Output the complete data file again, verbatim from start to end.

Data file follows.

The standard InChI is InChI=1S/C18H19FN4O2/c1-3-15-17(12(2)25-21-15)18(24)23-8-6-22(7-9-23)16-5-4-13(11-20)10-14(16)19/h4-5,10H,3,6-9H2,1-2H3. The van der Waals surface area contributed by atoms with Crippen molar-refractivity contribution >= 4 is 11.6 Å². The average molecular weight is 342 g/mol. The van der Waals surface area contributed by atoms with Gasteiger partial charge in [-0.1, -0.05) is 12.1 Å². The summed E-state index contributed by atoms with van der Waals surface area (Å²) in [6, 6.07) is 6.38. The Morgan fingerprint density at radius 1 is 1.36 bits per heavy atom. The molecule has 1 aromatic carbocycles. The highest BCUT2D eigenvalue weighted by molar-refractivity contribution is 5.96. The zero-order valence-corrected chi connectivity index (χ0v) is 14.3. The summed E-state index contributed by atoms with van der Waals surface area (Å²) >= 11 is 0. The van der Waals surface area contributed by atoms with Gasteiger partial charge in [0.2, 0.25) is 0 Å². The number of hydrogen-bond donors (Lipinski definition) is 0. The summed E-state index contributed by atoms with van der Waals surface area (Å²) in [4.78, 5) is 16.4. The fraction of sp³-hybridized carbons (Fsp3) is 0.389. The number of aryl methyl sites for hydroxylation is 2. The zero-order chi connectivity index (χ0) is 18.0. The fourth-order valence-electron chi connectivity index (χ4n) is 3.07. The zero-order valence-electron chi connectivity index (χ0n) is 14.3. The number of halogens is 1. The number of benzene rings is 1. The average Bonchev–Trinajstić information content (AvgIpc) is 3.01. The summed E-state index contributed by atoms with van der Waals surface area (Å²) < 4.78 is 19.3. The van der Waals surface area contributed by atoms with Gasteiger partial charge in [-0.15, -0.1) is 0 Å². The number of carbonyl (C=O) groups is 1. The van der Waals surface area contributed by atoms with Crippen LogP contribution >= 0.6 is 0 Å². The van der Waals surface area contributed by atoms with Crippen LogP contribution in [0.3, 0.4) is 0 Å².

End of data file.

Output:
The standard InChI is InChI=1S/C18H19FN4O2/c1-3-15-17(12(2)25-21-15)18(24)23-8-6-22(7-9-23)16-5-4-13(11-20)10-14(16)19/h4-5,10H,3,6-9H2,1-2H3. The van der Waals surface area contributed by atoms with Crippen molar-refractivity contribution >= 4 is 11.6 Å². The average molecular weight is 342 g/mol. The van der Waals surface area contributed by atoms with Gasteiger partial charge in [-0.1, -0.05) is 12.1 Å². The summed E-state index contributed by atoms with van der Waals surface area (Å²) in [6, 6.07) is 6.38. The Morgan fingerprint density at radius 1 is 1.36 bits per heavy atom. The molecule has 1 aromatic carbocycles. The highest BCUT2D eigenvalue weighted by molar-refractivity contribution is 5.96. The zero-order valence-corrected chi connectivity index (χ0v) is 14.3. The summed E-state index contributed by atoms with van der Waals surface area (Å²) >= 11 is 0. The van der Waals surface area contributed by atoms with Gasteiger partial charge in [0.2, 0.25) is 0 Å². The number of hydrogen-bond donors (Lipinski definition) is 0. The summed E-state index contributed by atoms with van der Waals surface area (Å²) in [4.78, 5) is 16.4. The fraction of sp³-hybridized carbons (Fsp3) is 0.389. The number of aryl methyl sites for hydroxylation is 2. The zero-order chi connectivity index (χ0) is 18.0. The fourth-order valence-electron chi connectivity index (χ4n) is 3.07. The zero-order valence-electron chi connectivity index (χ0n) is 14.3. The number of halogens is 1. The number of benzene rings is 1. The average Bonchev–Trinajstić information content (AvgIpc) is 3.01. The summed E-state index contributed by atoms with van der Waals surface area (Å²) < 4.78 is 19.3. The van der Waals surface area contributed by atoms with Gasteiger partial charge in [-0.15, -0.1) is 0 Å². The number of carbonyl (C=O) groups is 1. The van der Waals surface area contributed by atoms with Crippen LogP contribution >= 0.6 is 0 Å². The van der Waals surface area contributed by atoms with Crippen LogP contribution in [0.3, 0.4) is 0 Å².